You can argue that Haskell's IO monad should explicitly type exceptions like IOError and I agree that it would be nice to see IOError's and such in type signatures. This is not how Haskell or similar languages have been designed.

Orphan Instances: People do use them. newtype does not cause "boilerplate galore", there is -XGeneralizedNewtypeDeriving which will create instances for you. In fact, automatic boiler plate code creation is where Haskell is simply second to none. You typically get these for free: Eq, Show, Functor, Functor, Foldable, Traversable, ToJSON, FromJSON and more.

Monads simply are. Criticizing the concept is like criticizing multiplication. It is a fair game, IMO, to criticize application of mathematical abstractions to certain types of computing, not the abstractions themselves. Such critique would be hard to do with Monads, they are really a very good polymorphic abstraction over a lot of different types of computations.

About transformers vs extensible effects (e.g. polysemy), this is not one vs the other. They work well in tandem.
This aside, learning transformers is really a great way to expand understanding of computations. You learn how computations compose as types. E.g. how (a -> _) composes with (a,_) and you start to see the properties of such compositions.
You can think about a monad as a mini-embedded language with protection of his boundaries. transformers explicitly compose such embedded mini-languages.

Since you have mentioned Java, I would challenge you to look at vavr which has to deal with a lot of duplicate code because it cannot express certain polymorphic expressions which are trivially implemented using the Monad (mapM, sequence, etc) and has to re-implement them for every type. About the code duplication example you have shown: try to do that in Java!
You see Java (and golang) have you stuck with: SomeType <T>, what you need it T R where T is a type variable parameterized by R, very few languages can do that!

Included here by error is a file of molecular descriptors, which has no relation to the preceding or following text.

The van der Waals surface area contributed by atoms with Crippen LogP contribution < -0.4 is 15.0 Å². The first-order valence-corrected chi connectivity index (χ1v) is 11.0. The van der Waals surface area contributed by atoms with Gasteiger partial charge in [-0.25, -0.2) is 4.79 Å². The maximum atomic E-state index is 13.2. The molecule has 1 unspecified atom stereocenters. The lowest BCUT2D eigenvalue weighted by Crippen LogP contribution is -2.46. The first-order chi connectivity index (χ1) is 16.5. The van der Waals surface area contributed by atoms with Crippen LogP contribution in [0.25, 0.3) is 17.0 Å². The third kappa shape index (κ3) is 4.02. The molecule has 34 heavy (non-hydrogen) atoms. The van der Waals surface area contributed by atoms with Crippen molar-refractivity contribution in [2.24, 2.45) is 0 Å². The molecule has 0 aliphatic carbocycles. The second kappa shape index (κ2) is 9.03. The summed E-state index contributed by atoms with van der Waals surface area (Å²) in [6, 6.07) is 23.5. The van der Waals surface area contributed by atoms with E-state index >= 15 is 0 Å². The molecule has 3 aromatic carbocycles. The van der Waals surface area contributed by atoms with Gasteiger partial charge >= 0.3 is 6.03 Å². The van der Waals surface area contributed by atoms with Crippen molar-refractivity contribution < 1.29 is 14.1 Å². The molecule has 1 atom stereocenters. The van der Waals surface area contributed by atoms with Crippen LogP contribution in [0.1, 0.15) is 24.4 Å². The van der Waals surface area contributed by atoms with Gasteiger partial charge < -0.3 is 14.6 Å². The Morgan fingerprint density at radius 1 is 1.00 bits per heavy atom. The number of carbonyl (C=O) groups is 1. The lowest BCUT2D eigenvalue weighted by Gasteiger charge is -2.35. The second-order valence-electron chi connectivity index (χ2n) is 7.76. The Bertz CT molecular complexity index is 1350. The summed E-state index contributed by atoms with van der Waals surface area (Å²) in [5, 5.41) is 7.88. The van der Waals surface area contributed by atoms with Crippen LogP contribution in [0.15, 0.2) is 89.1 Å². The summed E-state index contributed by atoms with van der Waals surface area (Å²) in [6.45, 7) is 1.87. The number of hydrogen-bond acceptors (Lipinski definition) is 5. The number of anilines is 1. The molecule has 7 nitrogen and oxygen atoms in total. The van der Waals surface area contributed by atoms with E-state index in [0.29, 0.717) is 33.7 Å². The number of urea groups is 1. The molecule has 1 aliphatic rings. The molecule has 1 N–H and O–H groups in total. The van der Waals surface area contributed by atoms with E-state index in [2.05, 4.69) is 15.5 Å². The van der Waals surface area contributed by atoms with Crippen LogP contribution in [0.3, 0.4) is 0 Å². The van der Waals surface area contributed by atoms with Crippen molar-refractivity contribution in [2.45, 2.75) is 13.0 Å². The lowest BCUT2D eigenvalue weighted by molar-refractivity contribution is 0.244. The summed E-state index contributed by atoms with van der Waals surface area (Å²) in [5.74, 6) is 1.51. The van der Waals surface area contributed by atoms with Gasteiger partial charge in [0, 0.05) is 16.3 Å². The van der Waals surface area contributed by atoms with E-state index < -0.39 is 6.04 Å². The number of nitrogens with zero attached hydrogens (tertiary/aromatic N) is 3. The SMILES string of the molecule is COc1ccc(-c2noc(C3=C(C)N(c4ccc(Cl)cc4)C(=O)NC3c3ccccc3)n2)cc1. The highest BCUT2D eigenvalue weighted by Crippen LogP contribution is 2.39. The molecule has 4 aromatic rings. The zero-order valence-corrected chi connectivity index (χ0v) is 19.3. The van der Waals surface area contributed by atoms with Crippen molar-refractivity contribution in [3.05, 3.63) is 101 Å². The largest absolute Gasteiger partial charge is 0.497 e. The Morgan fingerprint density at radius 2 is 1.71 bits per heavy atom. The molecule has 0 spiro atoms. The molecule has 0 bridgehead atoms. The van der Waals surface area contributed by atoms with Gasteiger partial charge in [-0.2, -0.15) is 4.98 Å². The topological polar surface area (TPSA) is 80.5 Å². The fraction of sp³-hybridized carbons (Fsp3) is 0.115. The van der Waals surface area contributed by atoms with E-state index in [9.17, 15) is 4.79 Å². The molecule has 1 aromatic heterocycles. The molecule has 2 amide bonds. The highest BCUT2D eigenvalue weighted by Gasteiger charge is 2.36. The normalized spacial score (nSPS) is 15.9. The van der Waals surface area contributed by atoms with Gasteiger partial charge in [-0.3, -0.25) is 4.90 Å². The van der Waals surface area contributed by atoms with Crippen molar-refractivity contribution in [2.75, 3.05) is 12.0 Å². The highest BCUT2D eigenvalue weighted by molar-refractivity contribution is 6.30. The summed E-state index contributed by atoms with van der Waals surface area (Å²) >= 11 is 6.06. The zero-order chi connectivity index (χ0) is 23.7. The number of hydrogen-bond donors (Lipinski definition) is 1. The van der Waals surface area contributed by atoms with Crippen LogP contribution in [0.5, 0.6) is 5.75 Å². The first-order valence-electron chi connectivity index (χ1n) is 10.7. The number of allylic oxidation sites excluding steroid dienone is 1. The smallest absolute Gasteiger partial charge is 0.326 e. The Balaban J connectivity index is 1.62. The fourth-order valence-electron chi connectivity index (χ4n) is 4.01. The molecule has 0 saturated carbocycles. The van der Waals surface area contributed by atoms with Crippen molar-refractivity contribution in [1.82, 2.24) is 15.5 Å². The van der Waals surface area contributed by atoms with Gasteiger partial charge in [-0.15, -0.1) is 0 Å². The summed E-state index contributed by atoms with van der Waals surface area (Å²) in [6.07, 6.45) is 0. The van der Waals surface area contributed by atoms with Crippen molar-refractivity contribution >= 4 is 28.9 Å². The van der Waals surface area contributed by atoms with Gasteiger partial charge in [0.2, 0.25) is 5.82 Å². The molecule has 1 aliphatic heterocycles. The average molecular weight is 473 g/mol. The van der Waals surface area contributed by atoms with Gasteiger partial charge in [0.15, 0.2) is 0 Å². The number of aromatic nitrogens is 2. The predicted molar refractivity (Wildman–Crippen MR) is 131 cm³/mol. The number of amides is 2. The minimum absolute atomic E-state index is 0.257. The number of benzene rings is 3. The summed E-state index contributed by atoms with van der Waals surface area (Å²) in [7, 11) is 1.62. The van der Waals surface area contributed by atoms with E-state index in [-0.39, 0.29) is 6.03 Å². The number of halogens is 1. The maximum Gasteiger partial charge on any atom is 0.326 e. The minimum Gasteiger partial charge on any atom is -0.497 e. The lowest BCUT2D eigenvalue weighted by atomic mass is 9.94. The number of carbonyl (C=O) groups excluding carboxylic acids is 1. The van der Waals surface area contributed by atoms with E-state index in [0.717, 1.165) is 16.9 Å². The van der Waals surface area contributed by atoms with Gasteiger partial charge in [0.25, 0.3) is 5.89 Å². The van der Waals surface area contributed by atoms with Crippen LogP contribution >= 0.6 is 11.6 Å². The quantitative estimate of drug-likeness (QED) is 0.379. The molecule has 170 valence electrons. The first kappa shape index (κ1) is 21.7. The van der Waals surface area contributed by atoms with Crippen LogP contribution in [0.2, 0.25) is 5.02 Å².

With that in mind, notice Functor in the above Haskell free boilerplate list. Functor is now a familiar (even if very underused) thing in mainstream languages. Mainstream langs (like Java) would have to implement map separately on each type, separately for list, map, option, binary tree, rose tree, function, tuple, ... there are very many functors and the lang typically settles on just one (list) or a very few.
You also see equals boilerplate, toString boilerplate in mainstream language code.

It is also good to try to understand what the code you presented does, e.g.

catchError = LazyRWS.liftCatch catchError

mtl provide polymorphic versions of transformers , this code simply delegates to transformers non-polymorphic liftCatch. Delegating to other implementation is what you see in all languages. The technique is familiar, but what this code actually achieves is mind-blowing if you come from a different language.

Coherence Haskell is, I believe, unique in having this property.
Edward Kmett's presentation about it:

With all of this said, I think this was a well written piece. I would like to commend you for writing it.
I hope my comment is helpful in filling out some blanks which make Haskell look bad if they are left bank and make Haskell look quite good if you fill them up.